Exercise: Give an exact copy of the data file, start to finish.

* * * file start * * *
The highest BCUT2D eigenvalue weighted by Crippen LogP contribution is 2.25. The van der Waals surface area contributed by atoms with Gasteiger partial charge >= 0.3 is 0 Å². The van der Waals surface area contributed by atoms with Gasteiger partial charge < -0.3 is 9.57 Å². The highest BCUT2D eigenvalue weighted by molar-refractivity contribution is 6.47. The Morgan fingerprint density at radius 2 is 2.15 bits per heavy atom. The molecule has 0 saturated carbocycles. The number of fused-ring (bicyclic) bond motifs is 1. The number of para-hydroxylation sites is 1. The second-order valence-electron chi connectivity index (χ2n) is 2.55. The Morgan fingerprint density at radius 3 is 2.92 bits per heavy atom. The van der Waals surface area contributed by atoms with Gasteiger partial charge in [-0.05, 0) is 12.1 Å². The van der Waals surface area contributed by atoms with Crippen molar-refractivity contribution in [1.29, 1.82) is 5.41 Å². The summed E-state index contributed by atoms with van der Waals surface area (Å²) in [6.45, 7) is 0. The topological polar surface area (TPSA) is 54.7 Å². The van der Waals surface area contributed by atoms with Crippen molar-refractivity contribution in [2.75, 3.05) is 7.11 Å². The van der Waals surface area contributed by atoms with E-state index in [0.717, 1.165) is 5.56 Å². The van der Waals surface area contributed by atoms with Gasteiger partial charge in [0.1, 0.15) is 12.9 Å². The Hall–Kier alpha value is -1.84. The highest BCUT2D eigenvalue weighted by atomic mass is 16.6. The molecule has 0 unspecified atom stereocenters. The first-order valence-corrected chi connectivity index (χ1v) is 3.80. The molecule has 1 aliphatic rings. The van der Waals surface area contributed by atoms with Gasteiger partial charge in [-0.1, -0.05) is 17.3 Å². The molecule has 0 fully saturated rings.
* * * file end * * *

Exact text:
The highest BCUT2D eigenvalue weighted by Crippen LogP contribution is 2.25. The van der Waals surface area contributed by atoms with Gasteiger partial charge >= 0.3 is 0 Å². The van der Waals surface area contributed by atoms with Gasteiger partial charge < -0.3 is 9.57 Å². The highest BCUT2D eigenvalue weighted by molar-refractivity contribution is 6.47. The Morgan fingerprint density at radius 2 is 2.15 bits per heavy atom. The molecule has 0 saturated carbocycles. The number of fused-ring (bicyclic) bond motifs is 1. The number of para-hydroxylation sites is 1. The second-order valence-electron chi connectivity index (χ2n) is 2.55. The Morgan fingerprint density at radius 3 is 2.92 bits per heavy atom. The van der Waals surface area contributed by atoms with Gasteiger partial charge in [-0.05, 0) is 12.1 Å². The van der Waals surface area contributed by atoms with Crippen molar-refractivity contribution in [1.29, 1.82) is 5.41 Å². The summed E-state index contributed by atoms with van der Waals surface area (Å²) in [6.45, 7) is 0. The topological polar surface area (TPSA) is 54.7 Å². The van der Waals surface area contributed by atoms with Crippen molar-refractivity contribution in [2.75, 3.05) is 7.11 Å². The van der Waals surface area contributed by atoms with E-state index in [0.717, 1.165) is 5.56 Å². The van der Waals surface area contributed by atoms with Gasteiger partial charge in [0.1, 0.15) is 12.9 Å². The Hall–Kier alpha value is -1.84. The highest BCUT2D eigenvalue weighted by atomic mass is 16.6. The molecule has 0 unspecified atom stereocenters. The first-order valence-corrected chi connectivity index (χ1v) is 3.80. The molecule has 1 aliphatic rings. The van der Waals surface area contributed by atoms with Gasteiger partial charge in [-0.1, -0.05) is 17.3 Å². The molecule has 0 fully saturated rings.